What It’s Like Living in France

What it's like living in France

I had a fun French class today; mainly because we went off topic and started talking about all the culture shocks we experienced so far living in France. It was hilarious, amusing and brought back a lot of memories of when I first arrived in the south of France.

It also gave me the inspiration to write this post! Here are some culture shocks I experienced as a Canadian living in France:

#1. La Bise

The French language has many ways to express the word ‘kiss’. La bise is French cheek kissing when you greet someone. This is normal in some cultures, but not when you’ve been living in Canada most of your life.

So there I was, meeting my French Airbnb host for the first time right after arriving in Montpellier, all excited to have my first French conversation. As I went in for a handshake to introduce myself like a polite Canadian, she leaned in to kiss my cheeks. I went with it, but I couldn’t stop thinking that our cheeks were having a very intimate moment and she hasn’t even told me her name yet!

The second time, I was all like, ‘I got this’, but I went on the wrong side and stopped too early. In southern France, you’re supposed to start on the right side and give three kisses. Who knew there were so many rules! (which change by the way if you’re in another part of France). And if you’re wondering whether you should make kissing sounds when your cheeks touch, the answer is yes.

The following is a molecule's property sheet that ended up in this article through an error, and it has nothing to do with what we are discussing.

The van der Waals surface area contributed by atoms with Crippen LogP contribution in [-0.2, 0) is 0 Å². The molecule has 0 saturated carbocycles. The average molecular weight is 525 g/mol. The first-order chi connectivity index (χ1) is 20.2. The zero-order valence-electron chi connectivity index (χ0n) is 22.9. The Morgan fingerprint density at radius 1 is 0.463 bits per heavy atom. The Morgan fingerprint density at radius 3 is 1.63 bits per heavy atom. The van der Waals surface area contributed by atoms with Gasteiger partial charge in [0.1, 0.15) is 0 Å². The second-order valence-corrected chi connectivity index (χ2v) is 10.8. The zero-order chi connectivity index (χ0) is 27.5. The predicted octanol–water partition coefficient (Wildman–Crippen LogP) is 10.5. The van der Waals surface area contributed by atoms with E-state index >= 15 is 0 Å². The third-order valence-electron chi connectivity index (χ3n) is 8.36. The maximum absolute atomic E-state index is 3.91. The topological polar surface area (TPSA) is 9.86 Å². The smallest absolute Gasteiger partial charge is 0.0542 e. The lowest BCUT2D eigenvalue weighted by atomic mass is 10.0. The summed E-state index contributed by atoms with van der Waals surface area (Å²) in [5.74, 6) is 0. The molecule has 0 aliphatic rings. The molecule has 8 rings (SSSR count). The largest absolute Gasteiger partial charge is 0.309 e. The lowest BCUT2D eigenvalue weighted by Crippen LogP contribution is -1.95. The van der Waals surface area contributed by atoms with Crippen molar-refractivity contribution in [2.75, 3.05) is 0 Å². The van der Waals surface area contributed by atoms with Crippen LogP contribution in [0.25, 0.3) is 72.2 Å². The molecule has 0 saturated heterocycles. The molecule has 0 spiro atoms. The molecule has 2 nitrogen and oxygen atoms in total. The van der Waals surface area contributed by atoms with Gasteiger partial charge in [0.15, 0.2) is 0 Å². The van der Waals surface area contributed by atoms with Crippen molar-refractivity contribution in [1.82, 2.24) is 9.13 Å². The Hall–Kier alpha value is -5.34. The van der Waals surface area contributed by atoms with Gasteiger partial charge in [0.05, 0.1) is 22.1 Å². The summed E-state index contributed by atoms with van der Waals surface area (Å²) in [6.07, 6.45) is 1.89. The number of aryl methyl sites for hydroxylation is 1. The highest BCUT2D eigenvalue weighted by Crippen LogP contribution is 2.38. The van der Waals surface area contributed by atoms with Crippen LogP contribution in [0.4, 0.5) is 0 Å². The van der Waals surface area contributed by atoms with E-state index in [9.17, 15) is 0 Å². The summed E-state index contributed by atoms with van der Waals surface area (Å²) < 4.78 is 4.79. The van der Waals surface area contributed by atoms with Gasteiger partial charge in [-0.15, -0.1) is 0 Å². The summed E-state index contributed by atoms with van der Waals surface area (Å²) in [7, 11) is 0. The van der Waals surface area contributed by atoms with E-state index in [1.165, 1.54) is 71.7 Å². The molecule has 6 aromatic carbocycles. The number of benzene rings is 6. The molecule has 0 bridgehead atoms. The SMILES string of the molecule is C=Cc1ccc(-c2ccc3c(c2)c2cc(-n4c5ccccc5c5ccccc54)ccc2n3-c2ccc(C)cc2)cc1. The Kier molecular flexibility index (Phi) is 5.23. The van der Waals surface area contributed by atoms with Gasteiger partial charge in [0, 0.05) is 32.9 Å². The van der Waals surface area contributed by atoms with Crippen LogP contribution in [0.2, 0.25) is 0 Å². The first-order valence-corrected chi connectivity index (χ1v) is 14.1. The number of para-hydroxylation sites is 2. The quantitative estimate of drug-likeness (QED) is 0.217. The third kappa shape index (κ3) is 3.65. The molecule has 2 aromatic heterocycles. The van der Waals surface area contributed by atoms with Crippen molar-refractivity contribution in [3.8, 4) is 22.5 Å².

Marc was brought up with this custom and was all too familiar with it…until he had to greet a Frenchman. Up until that point, I don’t think his face touched another man’s face. It was hilarious to watch to say the least. Unfortunately, I don’t have that encounter on camera, but this funny YouTube video sums up the whole thing pretty well.

#2. Dog Poop

It’s EVERYwhere. I’m not talking about the occasional dog poop hidden in a street corner somewhere, or in sketchy neighbourhoods. You can literally find them all over the major streets because the French don’t pick up after their dogs. Imagine walking along a big pretty street full of shops and all you want to do is look around and check out what the mannequins are wearing. Nope! You gotta turn on your dog-poop-radar and scan what’s in front of you, or else you risk taking home some unpleasant souvenirs under your shoe. That shit will smell for days! Given that we spent a long time talking about this in my class (I picked up some interesting vocabulary too), it’s safe to say that no one expected this before coming to France.

#3. Everything is Closed on Sundays

Imagine this scenario. You worked hard all week and didn’t have time to do groceries mid-week. Then comes Saturday, you decide to eat out or you have an aperitif or cook with friends – basically, you empty the fridge. Well now you’re doomed. Sunday, everything is closed – I mean everything! You don’t get to eat, you can’t shop, even the homeless take Sundays off (there is a joke about that in the Amelie Poulain movie, but it’s true!).

#4. Protests

Another favourite topic in my French class. There are protests every week. The French fight for everything. When Marc woke up yesterday, he asked me: “What’s this noise? Is there a protest today?” I casually answered him: “Of course, it’s Thursday…Thursday is protest day.” They are very organized. Granted, there are some big upcoming law changes but I never expected weekly protests. Protests are usually peaceful, but occasionally you get the teens seeing it as an opportunity to break things. Truth be told though, I admire the feistiness of the French and that they speak up and fight for what they want in life.

Have you experienced any culture shocks in France? I’d love to hear some!

Thanks for reading et à la prochaine!



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Re #4: Now you see where the Quebec student protests/riots and the Montreal hockey riots get their inspiration from!